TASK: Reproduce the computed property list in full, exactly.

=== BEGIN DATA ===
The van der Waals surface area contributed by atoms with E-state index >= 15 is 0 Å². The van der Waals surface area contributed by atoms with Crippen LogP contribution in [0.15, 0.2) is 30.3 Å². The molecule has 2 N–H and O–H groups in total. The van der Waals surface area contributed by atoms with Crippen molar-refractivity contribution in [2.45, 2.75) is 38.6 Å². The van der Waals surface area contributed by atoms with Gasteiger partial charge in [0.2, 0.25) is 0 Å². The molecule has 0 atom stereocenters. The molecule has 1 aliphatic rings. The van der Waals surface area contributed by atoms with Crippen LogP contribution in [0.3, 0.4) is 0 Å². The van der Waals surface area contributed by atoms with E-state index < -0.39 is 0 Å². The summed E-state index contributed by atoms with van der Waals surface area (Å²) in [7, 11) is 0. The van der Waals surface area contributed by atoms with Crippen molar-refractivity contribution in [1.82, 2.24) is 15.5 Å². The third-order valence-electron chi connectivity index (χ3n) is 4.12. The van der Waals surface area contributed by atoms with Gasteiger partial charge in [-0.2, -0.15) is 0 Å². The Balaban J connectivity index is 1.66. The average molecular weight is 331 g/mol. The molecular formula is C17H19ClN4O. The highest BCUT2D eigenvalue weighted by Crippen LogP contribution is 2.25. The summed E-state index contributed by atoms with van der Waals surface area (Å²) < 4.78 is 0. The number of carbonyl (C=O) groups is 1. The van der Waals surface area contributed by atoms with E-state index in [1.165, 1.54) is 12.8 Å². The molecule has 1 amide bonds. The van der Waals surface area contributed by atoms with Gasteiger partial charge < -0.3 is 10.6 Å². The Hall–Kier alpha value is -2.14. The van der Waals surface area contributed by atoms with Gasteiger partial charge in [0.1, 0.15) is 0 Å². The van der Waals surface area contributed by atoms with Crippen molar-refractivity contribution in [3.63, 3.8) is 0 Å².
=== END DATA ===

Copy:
The van der Waals surface area contributed by atoms with E-state index >= 15 is 0 Å². The van der Waals surface area contributed by atoms with Crippen LogP contribution in [0.15, 0.2) is 30.3 Å². The molecule has 2 N–H and O–H groups in total. The van der Waals surface area contributed by atoms with Crippen molar-refractivity contribution in [2.45, 2.75) is 38.6 Å². The van der Waals surface area contributed by atoms with Gasteiger partial charge in [0.2, 0.25) is 0 Å². The molecule has 0 atom stereocenters. The molecule has 1 aliphatic rings. The van der Waals surface area contributed by atoms with Crippen LogP contribution in [0.3, 0.4) is 0 Å². The van der Waals surface area contributed by atoms with E-state index < -0.39 is 0 Å². The summed E-state index contributed by atoms with van der Waals surface area (Å²) in [7, 11) is 0. The van der Waals surface area contributed by atoms with Crippen molar-refractivity contribution in [1.82, 2.24) is 15.5 Å². The third-order valence-electron chi connectivity index (χ3n) is 4.12. The van der Waals surface area contributed by atoms with Gasteiger partial charge in [-0.2, -0.15) is 0 Å². The Balaban J connectivity index is 1.66. The average molecular weight is 331 g/mol. The molecular formula is C17H19ClN4O. The highest BCUT2D eigenvalue weighted by Crippen LogP contribution is 2.25. The summed E-state index contributed by atoms with van der Waals surface area (Å²) < 4.78 is 0. The number of carbonyl (C=O) groups is 1. The van der Waals surface area contributed by atoms with E-state index in [1.165, 1.54) is 12.8 Å². The molecule has 1 amide bonds. The van der Waals surface area contributed by atoms with Gasteiger partial charge < -0.3 is 10.6 Å². The Hall–Kier alpha value is -2.14. The van der Waals surface area contributed by atoms with Gasteiger partial charge in [0.1, 0.15) is 0 Å². The van der Waals surface area contributed by atoms with Crippen molar-refractivity contribution in [3.63, 3.8) is 0 Å².